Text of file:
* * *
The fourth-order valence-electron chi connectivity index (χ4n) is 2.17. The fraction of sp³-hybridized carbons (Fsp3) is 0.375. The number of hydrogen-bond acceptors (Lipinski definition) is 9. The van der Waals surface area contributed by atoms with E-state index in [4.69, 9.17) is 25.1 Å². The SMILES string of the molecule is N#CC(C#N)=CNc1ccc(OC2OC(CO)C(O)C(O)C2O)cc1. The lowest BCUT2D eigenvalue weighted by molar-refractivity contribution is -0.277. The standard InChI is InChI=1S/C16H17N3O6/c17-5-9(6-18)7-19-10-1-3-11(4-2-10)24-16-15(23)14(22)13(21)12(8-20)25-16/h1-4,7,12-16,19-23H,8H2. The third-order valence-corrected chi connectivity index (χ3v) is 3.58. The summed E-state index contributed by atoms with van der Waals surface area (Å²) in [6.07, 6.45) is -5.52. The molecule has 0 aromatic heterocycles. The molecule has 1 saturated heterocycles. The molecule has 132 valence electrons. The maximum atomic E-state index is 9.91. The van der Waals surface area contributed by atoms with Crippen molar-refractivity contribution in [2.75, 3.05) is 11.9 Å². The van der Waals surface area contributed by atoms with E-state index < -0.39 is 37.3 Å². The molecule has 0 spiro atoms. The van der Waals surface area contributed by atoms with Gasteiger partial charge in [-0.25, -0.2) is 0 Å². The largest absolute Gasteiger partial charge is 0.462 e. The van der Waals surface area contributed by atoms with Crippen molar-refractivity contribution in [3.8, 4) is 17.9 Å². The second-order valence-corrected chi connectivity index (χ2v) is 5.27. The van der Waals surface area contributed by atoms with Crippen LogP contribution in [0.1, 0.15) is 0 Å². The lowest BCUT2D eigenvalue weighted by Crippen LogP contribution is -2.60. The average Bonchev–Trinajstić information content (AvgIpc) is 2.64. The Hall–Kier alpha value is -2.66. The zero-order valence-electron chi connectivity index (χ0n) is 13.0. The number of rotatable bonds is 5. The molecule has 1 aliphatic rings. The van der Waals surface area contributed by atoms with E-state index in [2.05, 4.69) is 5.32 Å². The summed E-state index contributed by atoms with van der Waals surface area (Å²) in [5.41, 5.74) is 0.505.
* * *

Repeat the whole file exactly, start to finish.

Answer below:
The fourth-order valence-electron chi connectivity index (χ4n) is 2.17. The fraction of sp³-hybridized carbons (Fsp3) is 0.375. The number of hydrogen-bond acceptors (Lipinski definition) is 9. The van der Waals surface area contributed by atoms with E-state index in [4.69, 9.17) is 25.1 Å². The SMILES string of the molecule is N#CC(C#N)=CNc1ccc(OC2OC(CO)C(O)C(O)C2O)cc1. The lowest BCUT2D eigenvalue weighted by molar-refractivity contribution is -0.277. The standard InChI is InChI=1S/C16H17N3O6/c17-5-9(6-18)7-19-10-1-3-11(4-2-10)24-16-15(23)14(22)13(21)12(8-20)25-16/h1-4,7,12-16,19-23H,8H2. The third-order valence-corrected chi connectivity index (χ3v) is 3.58. The summed E-state index contributed by atoms with van der Waals surface area (Å²) in [6.07, 6.45) is -5.52. The molecule has 0 aromatic heterocycles. The molecule has 1 saturated heterocycles. The molecule has 132 valence electrons. The maximum atomic E-state index is 9.91. The van der Waals surface area contributed by atoms with Crippen molar-refractivity contribution in [2.75, 3.05) is 11.9 Å². The van der Waals surface area contributed by atoms with E-state index < -0.39 is 37.3 Å². The molecule has 0 spiro atoms. The van der Waals surface area contributed by atoms with Gasteiger partial charge in [-0.25, -0.2) is 0 Å². The largest absolute Gasteiger partial charge is 0.462 e. The van der Waals surface area contributed by atoms with Crippen molar-refractivity contribution in [3.8, 4) is 17.9 Å². The second-order valence-corrected chi connectivity index (χ2v) is 5.27. The van der Waals surface area contributed by atoms with Crippen LogP contribution in [0.1, 0.15) is 0 Å². The lowest BCUT2D eigenvalue weighted by Crippen LogP contribution is -2.60. The average Bonchev–Trinajstić information content (AvgIpc) is 2.64. The Hall–Kier alpha value is -2.66. The zero-order valence-electron chi connectivity index (χ0n) is 13.0. The number of rotatable bonds is 5. The molecule has 1 aliphatic rings. The van der Waals surface area contributed by atoms with E-state index in [2.05, 4.69) is 5.32 Å². The summed E-state index contributed by atoms with van der Waals surface area (Å²) in [5.41, 5.74) is 0.505.